Since my last visit here to Amazing Grace, I’ve been really focused on the children of Amazing Grace, knowing that I’d be going back shortly. I made it a priority to learn the names of each of the 22 children, and it paid off. I feel like I made huge strides in developing deeper relationships with the children, who have become so close to my heart that I was moved to tears last night as I prayed for them.
I observed a couple of needs that the children had that I could meet, so the first afternoon I pulled out my sewing kit and began mending school uniforms and play clothes. One little boy, Bojo, was running around each afternoon in trousers that had a hole ripped clear up his butt, like those old-fashioned footie pajamas with the flap over the butt that detaches. I found some jeans for him to wear while I cut the pockets out to make patches for his play trousers (not pants, pants are underwear here…a mistake I made when I asked one of the boys if he wanted me to buy him pants with the money his sponsor had sent for clothing…I got a long stare). I also ran out of black and blue thread repairing torn sleeves in school uniforms and tears in skirts. There was only one pair of shorts that I couldn’t do anything with, they were nearly shredded, so I had to admit defeat on that front, but I told Waran that I’d try to bring him some new shorts when I return from
The Berean team had collected a number of supplies from the members of their church and other communities, including some first aid type medical supplies. I had noticed one of the boys, Seme (say “Sehm-me”), was limping, and I asked him to show me his foot. He had a sore on the back of his foot that had probably started as a mosquito bite but he’d scratched it until the skin broke and it became infected. As we were sitting looking as his foot, he had to practically hit the flies to keep them off of the wound. It’s no wonder, between the dirt and the flies, that it had become infected. I’m concerned that the infection has gone even to the bone, but I did what I could. I showed his brother, Sule (say “Soo-lay”), how to apply antibacterial ointment and bandages to his foot, and wrap it in athletic tape to keep the bandage in place. Once I’d bandaged Seme’s foot, many of the other boys started coming to show me their wounds. It seemed that nearly everyone had some kind of cut or sore on their legs or feet that had become infected. One boy, Korsuk (say “Kor-sook”), had such a bad leg that I couldn’t use band-aids. I felt like some kind of field medic trimming a bandana to use as a bandage for his leg.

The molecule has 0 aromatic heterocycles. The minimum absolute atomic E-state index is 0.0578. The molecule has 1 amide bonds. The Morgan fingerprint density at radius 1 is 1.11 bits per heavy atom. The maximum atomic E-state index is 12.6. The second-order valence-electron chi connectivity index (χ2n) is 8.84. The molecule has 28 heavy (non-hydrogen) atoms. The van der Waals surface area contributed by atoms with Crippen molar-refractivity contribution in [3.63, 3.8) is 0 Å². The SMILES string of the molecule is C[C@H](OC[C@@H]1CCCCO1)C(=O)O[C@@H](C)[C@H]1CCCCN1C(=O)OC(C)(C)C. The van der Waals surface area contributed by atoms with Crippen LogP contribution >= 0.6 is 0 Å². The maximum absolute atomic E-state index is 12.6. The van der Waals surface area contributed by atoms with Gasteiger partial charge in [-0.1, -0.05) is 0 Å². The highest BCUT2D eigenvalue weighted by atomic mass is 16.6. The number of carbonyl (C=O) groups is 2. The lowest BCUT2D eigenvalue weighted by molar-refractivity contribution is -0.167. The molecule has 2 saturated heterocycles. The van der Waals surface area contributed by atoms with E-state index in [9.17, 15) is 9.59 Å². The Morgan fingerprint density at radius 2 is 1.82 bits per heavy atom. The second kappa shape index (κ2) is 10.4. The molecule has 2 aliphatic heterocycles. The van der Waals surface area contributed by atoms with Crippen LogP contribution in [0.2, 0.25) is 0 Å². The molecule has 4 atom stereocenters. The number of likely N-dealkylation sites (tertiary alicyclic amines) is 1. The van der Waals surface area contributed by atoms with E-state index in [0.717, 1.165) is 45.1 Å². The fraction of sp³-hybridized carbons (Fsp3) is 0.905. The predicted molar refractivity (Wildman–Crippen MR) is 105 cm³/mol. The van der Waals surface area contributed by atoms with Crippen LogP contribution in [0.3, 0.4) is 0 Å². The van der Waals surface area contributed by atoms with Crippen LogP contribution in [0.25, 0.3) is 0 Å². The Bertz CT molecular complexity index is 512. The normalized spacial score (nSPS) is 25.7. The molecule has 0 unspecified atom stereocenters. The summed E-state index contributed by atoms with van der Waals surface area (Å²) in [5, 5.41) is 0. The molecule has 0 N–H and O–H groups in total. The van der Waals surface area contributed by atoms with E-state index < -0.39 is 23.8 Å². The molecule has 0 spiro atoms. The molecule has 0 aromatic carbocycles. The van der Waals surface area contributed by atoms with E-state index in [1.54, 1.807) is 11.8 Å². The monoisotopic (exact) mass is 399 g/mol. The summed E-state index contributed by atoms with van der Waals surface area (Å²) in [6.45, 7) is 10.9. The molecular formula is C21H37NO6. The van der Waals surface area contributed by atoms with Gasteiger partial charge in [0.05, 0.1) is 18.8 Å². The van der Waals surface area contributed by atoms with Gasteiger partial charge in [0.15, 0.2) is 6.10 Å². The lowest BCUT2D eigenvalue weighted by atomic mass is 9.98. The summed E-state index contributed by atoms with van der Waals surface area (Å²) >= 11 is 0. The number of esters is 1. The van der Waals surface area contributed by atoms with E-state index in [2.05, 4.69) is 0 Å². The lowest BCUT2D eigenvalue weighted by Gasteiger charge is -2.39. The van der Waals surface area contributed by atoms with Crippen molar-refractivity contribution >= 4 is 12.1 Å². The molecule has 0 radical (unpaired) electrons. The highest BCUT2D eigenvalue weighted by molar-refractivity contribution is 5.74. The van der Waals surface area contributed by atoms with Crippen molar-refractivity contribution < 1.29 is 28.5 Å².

We showed them how to use salt in warm water to clean their wounds, and gave antibacterial soap to each of them for cleaning the wounds each day. I instructed the two oldest boys in how to clean and bandage, and gave them all of the supplies. We did a little lesson that night on keeping bodies, clothes, and bedding clean in order to keep mites and bedbugs away, and I explained about getting hydrocortisone for things that itch and antibacterial ointment for things that break the skin. I asked them to change their bandages every day while I was away, and when I go back on Tuesday, we’ll see how they did!
This blog post is long enough now, but please pray for the following things:
* People with a heart to give for the medical needs at Amazing Grace Orphanage.
* Sponsors for the remaining children at Amazing Grace (contact me at firstname.lastname@example.org to find out more)
Blessings to all of you. Thank you for your prayers.
Oh, and I almost forgot my biggest accomplishment of the trip so far! Killing this thing!